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December 4, 2017

Cut down on waste and share your leftovers with others via the OLIO app

by John_A

We are long finished with Thanksgiving, but there still may be some leftovers hiding in the fridge. But even beyond holiday feasts, we’re all used to the concept of leftovers and having extra food. Sometimes, we may not know what to do with all of that food if we don’t feel like eating it ourselves. Luckily, a Britain-founded mobile phone app called OLIO hopes to fix this problem while making the world a better place, one meal at a time.

Food waste is a major issue, and plenty of people are coming up with ideas to fix this. If you have some food you no longer want to eat, or you happen to cook too much for dinner, you can use OLIO to help. The app, created by two entrepreneurs, connects people with neighbors and with shops in their local areas so surplus foods can be shared, as opposed to being thrown away. OLIO can even be used for non-food household items as well, like furniture and clothes.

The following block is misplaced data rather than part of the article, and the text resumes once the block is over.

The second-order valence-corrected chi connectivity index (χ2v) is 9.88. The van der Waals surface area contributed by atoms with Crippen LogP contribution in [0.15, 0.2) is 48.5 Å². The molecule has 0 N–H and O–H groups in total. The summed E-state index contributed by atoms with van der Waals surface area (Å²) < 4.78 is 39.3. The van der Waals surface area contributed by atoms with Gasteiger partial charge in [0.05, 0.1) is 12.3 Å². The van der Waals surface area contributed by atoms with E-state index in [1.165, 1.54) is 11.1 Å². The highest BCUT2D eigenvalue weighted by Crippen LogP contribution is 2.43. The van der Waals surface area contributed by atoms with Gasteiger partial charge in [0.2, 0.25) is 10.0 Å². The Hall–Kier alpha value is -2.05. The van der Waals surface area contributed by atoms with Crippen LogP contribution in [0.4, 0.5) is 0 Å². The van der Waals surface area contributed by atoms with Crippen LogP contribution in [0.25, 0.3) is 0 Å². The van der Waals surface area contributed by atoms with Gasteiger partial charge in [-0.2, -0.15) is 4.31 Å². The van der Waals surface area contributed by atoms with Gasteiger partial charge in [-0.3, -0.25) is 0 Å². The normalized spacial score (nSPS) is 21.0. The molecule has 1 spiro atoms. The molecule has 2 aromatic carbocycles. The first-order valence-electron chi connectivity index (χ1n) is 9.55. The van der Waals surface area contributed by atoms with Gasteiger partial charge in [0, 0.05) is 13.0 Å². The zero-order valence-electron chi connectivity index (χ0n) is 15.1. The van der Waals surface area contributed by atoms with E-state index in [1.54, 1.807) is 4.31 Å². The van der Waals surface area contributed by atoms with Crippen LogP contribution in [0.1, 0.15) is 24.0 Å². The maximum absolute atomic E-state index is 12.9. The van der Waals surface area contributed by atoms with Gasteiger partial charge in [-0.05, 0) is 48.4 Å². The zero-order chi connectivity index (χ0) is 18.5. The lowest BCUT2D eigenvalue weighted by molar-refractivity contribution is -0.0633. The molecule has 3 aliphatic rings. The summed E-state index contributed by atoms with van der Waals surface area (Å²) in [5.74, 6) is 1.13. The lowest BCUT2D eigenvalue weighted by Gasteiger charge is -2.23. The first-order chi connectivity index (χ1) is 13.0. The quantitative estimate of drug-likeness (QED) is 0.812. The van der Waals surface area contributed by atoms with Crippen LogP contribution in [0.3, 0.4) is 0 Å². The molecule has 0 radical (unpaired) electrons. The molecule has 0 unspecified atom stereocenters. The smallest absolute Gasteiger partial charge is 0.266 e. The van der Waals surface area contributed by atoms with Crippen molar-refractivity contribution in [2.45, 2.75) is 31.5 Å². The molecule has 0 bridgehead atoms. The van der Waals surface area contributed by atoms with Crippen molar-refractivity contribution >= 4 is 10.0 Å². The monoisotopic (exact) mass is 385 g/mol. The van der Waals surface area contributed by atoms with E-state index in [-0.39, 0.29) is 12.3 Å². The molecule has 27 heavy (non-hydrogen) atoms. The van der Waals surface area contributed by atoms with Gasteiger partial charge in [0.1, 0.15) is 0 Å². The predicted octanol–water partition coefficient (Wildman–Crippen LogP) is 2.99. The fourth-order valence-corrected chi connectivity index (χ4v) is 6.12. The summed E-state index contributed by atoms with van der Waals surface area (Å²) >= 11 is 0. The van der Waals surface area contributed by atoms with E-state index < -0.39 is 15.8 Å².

OLIO is quite simple to use. All you have to do is open up the app, add a photo of the food along with a description, and add when and where the item will be available for pick-up. If you’re looking for food on the app, you just need to browse the listings in your area, and make a request for whatever catches your interest. Then you can arrange for a pick-up via a private message. In addition to this, the app is totally free to use.

Tessa Cook, the company’s co-founder, grew up on a dairy farm in Yorkshire in northern England and witnessed first-hand how difficult it is to produce food. So when food was being wasted, she wanted to find someone to give it to, but was unable to. That’s when the idea sparked.

“I thought, ‘This is perfectly delicious food. I know there is someone within 100 meters who would love it. The problem is they don’t know about it,’” Cook said. She decided to partner up with Saasha Celestial-One, a former investment banker in America, to launch the OLIO app, and raised $2.2 million from  investor funding.

More than 400,000 food items have been shared on the app so far, and there are hundreds of thousands of registered users.

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